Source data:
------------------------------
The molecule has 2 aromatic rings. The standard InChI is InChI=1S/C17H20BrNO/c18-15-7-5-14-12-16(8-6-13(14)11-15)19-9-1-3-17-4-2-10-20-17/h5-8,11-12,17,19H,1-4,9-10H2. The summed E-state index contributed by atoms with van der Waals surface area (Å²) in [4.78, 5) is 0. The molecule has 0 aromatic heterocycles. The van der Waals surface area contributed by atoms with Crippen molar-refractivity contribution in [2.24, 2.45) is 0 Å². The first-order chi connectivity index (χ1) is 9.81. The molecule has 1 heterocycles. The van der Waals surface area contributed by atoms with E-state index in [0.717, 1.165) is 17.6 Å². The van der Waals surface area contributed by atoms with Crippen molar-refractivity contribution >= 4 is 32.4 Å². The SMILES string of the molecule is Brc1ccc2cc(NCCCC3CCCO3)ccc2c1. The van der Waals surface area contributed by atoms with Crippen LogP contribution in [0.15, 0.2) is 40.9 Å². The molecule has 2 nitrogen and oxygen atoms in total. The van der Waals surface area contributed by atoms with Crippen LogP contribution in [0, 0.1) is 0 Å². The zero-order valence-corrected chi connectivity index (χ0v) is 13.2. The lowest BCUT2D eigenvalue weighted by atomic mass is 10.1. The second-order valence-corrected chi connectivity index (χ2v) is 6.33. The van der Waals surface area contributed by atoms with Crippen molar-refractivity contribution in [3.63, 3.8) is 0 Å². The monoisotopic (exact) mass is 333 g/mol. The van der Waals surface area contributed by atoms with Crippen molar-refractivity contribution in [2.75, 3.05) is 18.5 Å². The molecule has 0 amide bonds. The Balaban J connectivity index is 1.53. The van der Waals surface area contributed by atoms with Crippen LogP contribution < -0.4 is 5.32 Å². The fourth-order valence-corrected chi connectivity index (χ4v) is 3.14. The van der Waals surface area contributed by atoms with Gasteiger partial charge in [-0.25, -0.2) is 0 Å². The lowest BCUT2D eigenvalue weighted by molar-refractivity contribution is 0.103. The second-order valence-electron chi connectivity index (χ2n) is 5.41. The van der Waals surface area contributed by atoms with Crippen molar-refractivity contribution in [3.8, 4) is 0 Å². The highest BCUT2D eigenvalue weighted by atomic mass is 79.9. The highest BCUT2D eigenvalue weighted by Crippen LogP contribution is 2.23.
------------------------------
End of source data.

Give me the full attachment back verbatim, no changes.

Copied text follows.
The molecule has 2 aromatic rings. The standard InChI is InChI=1S/C17H20BrNO/c18-15-7-5-14-12-16(8-6-13(14)11-15)19-9-1-3-17-4-2-10-20-17/h5-8,11-12,17,19H,1-4,9-10H2. The summed E-state index contributed by atoms with van der Waals surface area (Å²) in [4.78, 5) is 0. The molecule has 0 aromatic heterocycles. The van der Waals surface area contributed by atoms with Crippen molar-refractivity contribution in [2.24, 2.45) is 0 Å². The first-order chi connectivity index (χ1) is 9.81. The molecule has 1 heterocycles. The van der Waals surface area contributed by atoms with E-state index in [0.717, 1.165) is 17.6 Å². The van der Waals surface area contributed by atoms with Crippen molar-refractivity contribution >= 4 is 32.4 Å². The SMILES string of the molecule is Brc1ccc2cc(NCCCC3CCCO3)ccc2c1. The van der Waals surface area contributed by atoms with Crippen LogP contribution in [0.15, 0.2) is 40.9 Å². The molecule has 2 nitrogen and oxygen atoms in total. The van der Waals surface area contributed by atoms with Crippen LogP contribution in [0, 0.1) is 0 Å². The zero-order valence-corrected chi connectivity index (χ0v) is 13.2. The lowest BCUT2D eigenvalue weighted by atomic mass is 10.1. The second-order valence-corrected chi connectivity index (χ2v) is 6.33. The van der Waals surface area contributed by atoms with Crippen molar-refractivity contribution in [3.63, 3.8) is 0 Å². The monoisotopic (exact) mass is 333 g/mol. The van der Waals surface area contributed by atoms with Crippen molar-refractivity contribution in [2.75, 3.05) is 18.5 Å². The molecule has 0 amide bonds. The Balaban J connectivity index is 1.53. The van der Waals surface area contributed by atoms with Crippen LogP contribution < -0.4 is 5.32 Å². The fourth-order valence-corrected chi connectivity index (χ4v) is 3.14. The van der Waals surface area contributed by atoms with Gasteiger partial charge in [-0.25, -0.2) is 0 Å². The lowest BCUT2D eigenvalue weighted by molar-refractivity contribution is 0.103. The second-order valence-electron chi connectivity index (χ2n) is 5.41. The van der Waals surface area contributed by atoms with Crippen molar-refractivity contribution in [3.8, 4) is 0 Å². The highest BCUT2D eigenvalue weighted by atomic mass is 79.9. The highest BCUT2D eigenvalue weighted by Crippen LogP contribution is 2.23.